Securing the Security of Nigeria’s Security

By Bala Ibrahim

The dictionary says security is the state of being free from danger or threat. When the country is under threat, it relies on its security to provide security. National security therefore simply means the capacity or ability of a nation to mobilize military forces to guarantee the safety of the country from physical threats, including military aggression and attacks by non-state actors, like terrorism. But what would the country do, when its security is itself under threat?

Nigeria is not too far from the state where one can say the security of the country needs some security. With the establishment of “Amotekun” in the south west, and the threats of establishing “Amutukawai” in the north, the signs of loss of confidence on Nigeria’s security had never been bolder. Indeed PMB had shown strong will, both political and military, as well as the wherewithal, to fight the insecurity that has been bedeviling the country for close to two decades now. Since coming to power in 2015, the president had been genuinely fighting the insecurity, with improved results.

However, there seems to be a unity of reasoning, amongst all the sincere stakeholders that some of the methods in use, particularly in the fight against insurgency, need to be reviewed immediately. In fact, they ought to have been reviewed long ago. It was Albert Einstein that said, insanity is doing the same thing over and over again, and expecting different results.

As a General who has twice or thrice been the C in C of the country, and one that fought a civil war to success, the president should know better than most of us, that maintaining an effective armed forces calls for many strategies, including using diplomacy to rally allies and isolate threats. In today’s security architecture of Nigeria, some of the president’s sincere allies are outside, while amongst the insiders, there are people with many question marks, that pose more threat to the security of the security.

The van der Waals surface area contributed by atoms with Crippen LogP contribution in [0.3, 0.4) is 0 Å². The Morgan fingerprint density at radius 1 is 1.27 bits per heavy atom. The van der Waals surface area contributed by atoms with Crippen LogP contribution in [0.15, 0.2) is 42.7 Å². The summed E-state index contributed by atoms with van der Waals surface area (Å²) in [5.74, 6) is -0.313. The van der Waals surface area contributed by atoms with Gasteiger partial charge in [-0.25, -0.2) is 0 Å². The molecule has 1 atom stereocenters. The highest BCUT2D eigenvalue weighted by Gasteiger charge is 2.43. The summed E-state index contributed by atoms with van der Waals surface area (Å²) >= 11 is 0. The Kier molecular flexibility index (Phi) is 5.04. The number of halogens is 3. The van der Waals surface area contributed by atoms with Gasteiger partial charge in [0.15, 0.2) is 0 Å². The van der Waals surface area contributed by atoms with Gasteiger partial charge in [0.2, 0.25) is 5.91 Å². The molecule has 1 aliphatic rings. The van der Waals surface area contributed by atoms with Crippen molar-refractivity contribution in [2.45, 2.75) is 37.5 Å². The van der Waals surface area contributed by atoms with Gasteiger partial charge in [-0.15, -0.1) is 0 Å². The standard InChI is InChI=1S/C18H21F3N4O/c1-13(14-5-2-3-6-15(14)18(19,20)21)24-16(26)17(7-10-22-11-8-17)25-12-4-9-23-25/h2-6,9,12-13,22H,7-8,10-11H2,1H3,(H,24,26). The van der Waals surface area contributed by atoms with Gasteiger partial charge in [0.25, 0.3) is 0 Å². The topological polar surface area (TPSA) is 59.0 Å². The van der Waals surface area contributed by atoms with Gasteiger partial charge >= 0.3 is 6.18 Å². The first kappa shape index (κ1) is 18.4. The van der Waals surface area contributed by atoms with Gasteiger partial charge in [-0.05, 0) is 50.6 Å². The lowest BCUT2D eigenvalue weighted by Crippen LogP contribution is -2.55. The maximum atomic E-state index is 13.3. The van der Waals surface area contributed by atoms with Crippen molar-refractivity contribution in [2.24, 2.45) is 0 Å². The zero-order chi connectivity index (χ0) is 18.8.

The president is surely aware of the fact that, marshalling the economic power to facilitate or compel cooperation is not enough. The machinery must be in place to assess performance, including set targets for results, which must reflect the yearnings of the people and the president. This is achievable only, if the president has close confidants and tested and trusted allies, especially in the area of intelligence gathering.

The present crop of service chiefs has surely done this country proud. They came at a time Nigeria needed them most, put in their best and recorded resounding victories against the enemy. But even though they have been doing their best, it’s pertinent for the president to know that they may not necessarily be the best. Like Einstein said, it would be reckless to assume the knowledge or strategy of a particular set of people, is the ultimate or only solution to a persistent problem. A cry in that line, seem to have come from the Senate president, Ahmed Lawan.

At a press conference on Monday, the Senate President said, the present security system is not yielding the desired outcome, as such, it should be restructured. Coming from the number three citizen, no one should take such pronouncement with a pinch of salt. Lawan said the escalation of killings and abductions are so serious that the senate is feeling compelled to seek for a definite position on Nigeria’s security architecture.